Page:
The Sabbath horn just blew across the land – signaling the beginning of the Jewish festival of Shavuot.
This is one of Judaism's three pilgrimage festivals (along with Passover and Sukkot). It begins now (Tuesday evening) and ends at nightfall on Wednesday.
Shavuot marks the giving of the first five books of the Old Testament. In our Christian tradition we call them the Books of the Law or the Books of Moses, and in Judaism they are referred to as the Torah (Genesis, Exodus, Leviticus, Numbers and Deuteronomy.
They are considered Judaism's most basic scripture and you may recall that it was at Mt. Sinai, seven weeks after the exodus of the children of Israel from Egypt, where this scripture was given to Moses.
Shavuot literally means "weeks" and is celebrated exactly seven weeks after the first day of Passover, which marks the exodus itself.
Exodus 34:22 and Deuteronomy 16:10 specify the celebration of Shavuot.
So what is happening right now here in the Old City of Jerusalem amongst the Jews? One can hear festive evening prayers, which are going to be followed by an equally festive meal!
Many people will follow the custom of staying awake all night and studying religious texts, and then saying morning prayers at the earliest permitted time. This is meant to express ones' enthusiasm of the Jewish people to receive the Torah.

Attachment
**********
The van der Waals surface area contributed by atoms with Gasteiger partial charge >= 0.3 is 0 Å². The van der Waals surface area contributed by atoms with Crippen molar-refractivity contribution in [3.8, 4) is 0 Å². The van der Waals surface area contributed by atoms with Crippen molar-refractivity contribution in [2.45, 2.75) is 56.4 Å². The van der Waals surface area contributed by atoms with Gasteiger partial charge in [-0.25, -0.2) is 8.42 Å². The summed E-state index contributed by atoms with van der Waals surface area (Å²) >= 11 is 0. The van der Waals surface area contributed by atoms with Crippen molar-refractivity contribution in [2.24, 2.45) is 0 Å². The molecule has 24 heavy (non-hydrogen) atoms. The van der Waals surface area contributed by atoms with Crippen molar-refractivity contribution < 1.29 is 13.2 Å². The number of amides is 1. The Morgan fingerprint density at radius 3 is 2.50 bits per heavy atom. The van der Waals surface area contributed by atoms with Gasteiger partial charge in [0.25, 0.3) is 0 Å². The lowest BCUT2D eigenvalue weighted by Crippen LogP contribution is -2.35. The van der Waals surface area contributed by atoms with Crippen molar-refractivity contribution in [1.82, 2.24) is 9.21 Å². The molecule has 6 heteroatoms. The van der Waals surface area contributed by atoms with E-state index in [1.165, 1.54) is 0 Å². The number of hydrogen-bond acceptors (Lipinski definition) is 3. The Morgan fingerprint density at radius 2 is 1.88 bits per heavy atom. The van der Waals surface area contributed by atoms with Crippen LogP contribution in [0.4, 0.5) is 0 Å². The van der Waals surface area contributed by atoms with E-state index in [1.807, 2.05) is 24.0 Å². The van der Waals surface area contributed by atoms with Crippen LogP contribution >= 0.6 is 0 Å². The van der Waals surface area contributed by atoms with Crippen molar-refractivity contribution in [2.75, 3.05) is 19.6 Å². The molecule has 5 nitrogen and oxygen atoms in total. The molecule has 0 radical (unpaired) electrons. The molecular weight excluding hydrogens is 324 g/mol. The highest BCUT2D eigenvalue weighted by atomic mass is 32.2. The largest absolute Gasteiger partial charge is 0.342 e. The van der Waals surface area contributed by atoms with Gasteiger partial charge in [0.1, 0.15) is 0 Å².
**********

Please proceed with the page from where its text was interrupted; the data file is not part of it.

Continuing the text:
Most synagogues and yeshivas organize special classes and lectures throughout the night of Shavuot. Here in Jerusalem, there is a custom of going down to the Western Wall tomorrow morning where it will be exceptionally crowded – for Shavuot morning prayers.
This is when one can see crowds of men and women dancing and singing along with the special hymns and scriptural readings – which includes the Book of Ruth.
Special memorial prayers for the departed are also said. Some communities maintain the custom of decorating their synagogues with green plants and flowers; this is in keeping with traditions that Mt. Sinai was a green mountain and that Shavuot is a day of judgment for fruit trees.
In ancient times, Shavuot marked the end of the barley harvest, and the beginning of the wheat harvest. Jewish farmers brought their first fruits to the Temple in Jerusalem (Deuteronomy 26:1-11), where special offerings were brought (Numbers 28:26-31).
Shavuot is also known as the "Day of First Fruits" and the "Harvest Festival" (as it is referred to in Numbers 28:26 and Exodus 23:16.
For us as Christians we recall that it was Pentecost, when via the Holy Spirit's decent, the Gospel of Jesus Christ was spoken by the disciples to the crowds as they had come from all over the world to celebrate this Jewish holiday. That good news was heard individually and simultaneously in men's own mother tongues, here in Jerusalem (Acts 2:1-31)!
Brian Bush Middle East Correspondent LeSEA Broadcasting